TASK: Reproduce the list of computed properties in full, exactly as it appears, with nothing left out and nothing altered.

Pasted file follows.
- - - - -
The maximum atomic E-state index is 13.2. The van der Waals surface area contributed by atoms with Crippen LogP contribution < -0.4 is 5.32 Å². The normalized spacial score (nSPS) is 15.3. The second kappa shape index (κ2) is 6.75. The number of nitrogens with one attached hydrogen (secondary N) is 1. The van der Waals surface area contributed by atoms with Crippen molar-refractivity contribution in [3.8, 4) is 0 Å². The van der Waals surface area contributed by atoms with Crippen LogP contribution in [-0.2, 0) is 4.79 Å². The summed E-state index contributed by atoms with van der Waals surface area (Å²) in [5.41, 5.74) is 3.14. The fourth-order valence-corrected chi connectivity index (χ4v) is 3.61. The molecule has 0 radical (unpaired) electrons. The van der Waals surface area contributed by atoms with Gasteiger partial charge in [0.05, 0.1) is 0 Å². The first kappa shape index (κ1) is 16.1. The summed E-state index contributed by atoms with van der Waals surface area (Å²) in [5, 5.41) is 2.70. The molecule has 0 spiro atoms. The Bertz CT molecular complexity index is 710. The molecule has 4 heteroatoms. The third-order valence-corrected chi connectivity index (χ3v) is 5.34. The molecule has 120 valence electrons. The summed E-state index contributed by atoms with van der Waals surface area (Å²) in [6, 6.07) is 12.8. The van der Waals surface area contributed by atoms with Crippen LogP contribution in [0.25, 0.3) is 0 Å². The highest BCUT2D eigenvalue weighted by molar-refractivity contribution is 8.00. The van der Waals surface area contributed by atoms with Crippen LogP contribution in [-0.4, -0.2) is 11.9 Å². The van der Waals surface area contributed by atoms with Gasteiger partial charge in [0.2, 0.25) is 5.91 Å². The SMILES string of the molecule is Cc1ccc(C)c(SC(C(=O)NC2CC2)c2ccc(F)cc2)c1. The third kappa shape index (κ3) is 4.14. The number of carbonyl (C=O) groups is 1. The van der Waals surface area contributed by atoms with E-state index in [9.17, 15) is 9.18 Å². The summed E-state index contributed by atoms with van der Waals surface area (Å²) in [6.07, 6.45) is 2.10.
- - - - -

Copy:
The maximum atomic E-state index is 13.2. The van der Waals surface area contributed by atoms with Crippen LogP contribution < -0.4 is 5.32 Å². The normalized spacial score (nSPS) is 15.3. The second kappa shape index (κ2) is 6.75. The number of nitrogens with one attached hydrogen (secondary N) is 1. The van der Waals surface area contributed by atoms with Crippen molar-refractivity contribution in [3.8, 4) is 0 Å². The van der Waals surface area contributed by atoms with Crippen LogP contribution in [-0.2, 0) is 4.79 Å². The summed E-state index contributed by atoms with van der Waals surface area (Å²) in [5.41, 5.74) is 3.14. The fourth-order valence-corrected chi connectivity index (χ4v) is 3.61. The molecule has 0 radical (unpaired) electrons. The van der Waals surface area contributed by atoms with Gasteiger partial charge in [0.05, 0.1) is 0 Å². The first kappa shape index (κ1) is 16.1. The summed E-state index contributed by atoms with van der Waals surface area (Å²) in [5, 5.41) is 2.70. The molecule has 0 spiro atoms. The Bertz CT molecular complexity index is 710. The molecule has 4 heteroatoms. The third-order valence-corrected chi connectivity index (χ3v) is 5.34. The molecule has 120 valence electrons. The summed E-state index contributed by atoms with van der Waals surface area (Å²) in [6, 6.07) is 12.8. The van der Waals surface area contributed by atoms with Crippen LogP contribution in [0.25, 0.3) is 0 Å². The highest BCUT2D eigenvalue weighted by molar-refractivity contribution is 8.00. The van der Waals surface area contributed by atoms with Crippen LogP contribution in [-0.4, -0.2) is 11.9 Å². The van der Waals surface area contributed by atoms with Gasteiger partial charge in [0.2, 0.25) is 5.91 Å². The SMILES string of the molecule is Cc1ccc(C)c(SC(C(=O)NC2CC2)c2ccc(F)cc2)c1. The third kappa shape index (κ3) is 4.14. The number of carbonyl (C=O) groups is 1. The van der Waals surface area contributed by atoms with E-state index in [9.17, 15) is 9.18 Å². The summed E-state index contributed by atoms with van der Waals surface area (Å²) in [6.07, 6.45) is 2.10.